Words put in action affecting your lifestyle, way of thinking and seeing the world? Have you ever wondered why? As the years and even decades are passing by, you wear different clothes, you have different hair style, you listen to different music and so on. Have you made any conscious decisions to choose your political affiliation, or joining an organisation with various values, or even choose your gender and sexuality? Or perhaps you have been far too open and receptive to external stimuli? It could well be that it’s the words placed in action what’s behind of it all. An ideology is a set of belief attributed to a person a group of people, which aren’t necessarily epistemic. (Zmigrod, 2022) Since the last century politics and politicians of all kinds increasingly have been interested in the ideas of all kinds, ranging from anarchism, communism, democracy, conservatism, corporatism, environmentalism, liberalism and if you find any other ‘-isms’, you are welcomed to pinch them in here. And there is one particular kind which have created a lot of controversies, and that is identity politics. The push and pull forces of the left and right movements have created instability, thanks to the infamy of the leaders of society.
So, how are you feeling? When you are feeling far too many feelings your mind can deal with it. Our world is full of all these ideas. And ideas aren’t just that, ideas; they are feelings as well. Some historians look to the past for answers, or rather lamenting the golden past where everything was all safe and sound. Ideas weren’t as intrusive and invasive as are today. Some say for instance, that no other society than the Ancient Greek have been able to give people to be intelligent and happy at the same time. Every other society have offered citizens two options: you can be intelligent and unhappy, or you can be happy and unintelligent. Your choice. In this new age of data, we are gradually becoming aware of way too many things, things that are unimportant to you. For instance, why do you need to know what consumers think about a product or service from a faraway country? Or that there was an earthquake in the neighbouring region. Or perhaps a new potential treatment for cancer have been discovered in a laboratory at the other side of the globe. It’s an invasive data colony trying to occupy your property in your mind and enslave your neuron population by distracting them from thriving freely.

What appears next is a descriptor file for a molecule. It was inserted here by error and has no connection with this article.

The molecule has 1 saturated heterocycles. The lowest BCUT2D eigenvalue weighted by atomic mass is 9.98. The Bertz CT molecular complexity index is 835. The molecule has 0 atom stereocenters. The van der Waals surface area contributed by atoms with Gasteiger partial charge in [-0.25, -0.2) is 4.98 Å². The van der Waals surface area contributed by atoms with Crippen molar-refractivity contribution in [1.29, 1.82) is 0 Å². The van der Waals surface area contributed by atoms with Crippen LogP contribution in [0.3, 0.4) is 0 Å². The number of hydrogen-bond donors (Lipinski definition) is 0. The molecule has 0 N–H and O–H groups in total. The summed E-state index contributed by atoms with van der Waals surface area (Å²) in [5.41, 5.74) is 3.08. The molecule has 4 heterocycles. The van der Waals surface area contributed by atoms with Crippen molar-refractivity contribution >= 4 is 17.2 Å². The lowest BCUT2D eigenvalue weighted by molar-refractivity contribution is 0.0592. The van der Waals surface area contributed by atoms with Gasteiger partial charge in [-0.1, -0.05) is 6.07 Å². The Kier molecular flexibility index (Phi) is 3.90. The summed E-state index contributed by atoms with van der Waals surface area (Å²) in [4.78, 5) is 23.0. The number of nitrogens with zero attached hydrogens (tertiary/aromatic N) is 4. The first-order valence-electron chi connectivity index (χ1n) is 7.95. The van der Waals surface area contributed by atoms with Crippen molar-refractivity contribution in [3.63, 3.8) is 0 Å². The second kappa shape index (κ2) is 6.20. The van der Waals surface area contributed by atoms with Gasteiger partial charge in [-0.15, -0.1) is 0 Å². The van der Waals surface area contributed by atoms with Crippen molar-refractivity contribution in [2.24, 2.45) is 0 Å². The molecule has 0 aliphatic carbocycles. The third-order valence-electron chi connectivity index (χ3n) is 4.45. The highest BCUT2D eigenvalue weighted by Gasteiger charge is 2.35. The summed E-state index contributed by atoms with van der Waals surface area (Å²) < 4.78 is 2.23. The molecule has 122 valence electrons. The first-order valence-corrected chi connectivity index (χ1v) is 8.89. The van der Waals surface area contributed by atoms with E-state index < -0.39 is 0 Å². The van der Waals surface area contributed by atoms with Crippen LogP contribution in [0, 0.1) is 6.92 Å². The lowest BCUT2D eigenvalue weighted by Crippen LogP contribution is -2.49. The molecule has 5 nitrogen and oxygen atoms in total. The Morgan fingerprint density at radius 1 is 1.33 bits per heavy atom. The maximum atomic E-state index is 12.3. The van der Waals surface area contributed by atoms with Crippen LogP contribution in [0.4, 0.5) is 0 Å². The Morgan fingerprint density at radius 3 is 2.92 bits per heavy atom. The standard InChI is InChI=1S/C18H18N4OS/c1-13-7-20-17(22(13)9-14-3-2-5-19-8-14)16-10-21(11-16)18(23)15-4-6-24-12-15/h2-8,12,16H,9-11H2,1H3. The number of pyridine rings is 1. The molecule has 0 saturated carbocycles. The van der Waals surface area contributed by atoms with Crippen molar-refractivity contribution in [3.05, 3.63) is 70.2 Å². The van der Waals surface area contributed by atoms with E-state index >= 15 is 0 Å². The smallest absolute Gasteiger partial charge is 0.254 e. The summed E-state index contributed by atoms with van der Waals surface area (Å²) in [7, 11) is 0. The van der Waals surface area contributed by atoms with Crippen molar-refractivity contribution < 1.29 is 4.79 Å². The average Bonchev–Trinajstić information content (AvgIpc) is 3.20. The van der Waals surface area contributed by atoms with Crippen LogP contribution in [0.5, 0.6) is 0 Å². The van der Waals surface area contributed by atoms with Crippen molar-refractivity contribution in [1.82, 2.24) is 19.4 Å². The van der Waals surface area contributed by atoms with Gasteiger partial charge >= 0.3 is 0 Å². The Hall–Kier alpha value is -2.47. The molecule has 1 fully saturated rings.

The multimedia and corporations say, you have the right to know all these different ideas from all around the world, because the diversity of things can open you up to think freely. Because you only have one life, and you are better off experiencing a multitude of things. (Holvino et al., 2004) I’m not so self-assured about it, are you? One of the teachings of Ancient Buddhist meditation, was contemplation and observation of rotting animal corpses. This happened in order to teach people that everything in this life is transitory, everything passes away and this is natural. So, this is it. Do you need to take every economic, political, social, artistic, or scientific ideas seriously? Do you need to feel everything wholeheartedly? In the same dead corpse meditation, amateurs of life would say, this is sad and disgusting. Especially considering how our bodies are rotting and decaying away. But a Buddhist monk would reply and say ‘yes, it’s true. But look at the rotting dog’s teeth! Aren’t they look healthy and beautiful?’ This is to say, everything has a positive side. Life is two-sided like the coin. So, if everything is transitory, do you need to know so many of the things in life? Why not just select the most important parts to you and live with it.
We are told that Information is power. Be brave and challenge this idea. It’s clarity that is power! If an information is not valuable and accurate then it is just that, information, or data. Worse, it could be disinformation. And Information is not always scarce. (Gusenbauer, 2021) In the past, information was often scarce. This meant that those who had access to information had a significant advantage. However, in today’s world, information is abundant. This means that anyone with an internet connection can access a vast amount of information. As a result, information is no longer as scarce as it once was, and therefore it is not as powerful. Information is not always actionable. Even if information is valuable and scarce, it is not always actionable. This means that even if you have the information, you may not be able to use it to achieve your goals. For example, you may have the information about how to start a successful business, but you may not have the skills or resources to actually start the business. There is just so much hype about the wonders of online courses, that if you just finish this 6-month short course in management and marketing, your start up can be the next billion-dollar company. Well no. See, how you make a sad and dissatisfied person out of yourself! While the power of positive faith is indisputably a strong one, taking in mega amount of data to boost your knowledge is not a reliable way to smiley faces with summer salary support rendered by 7-point scale.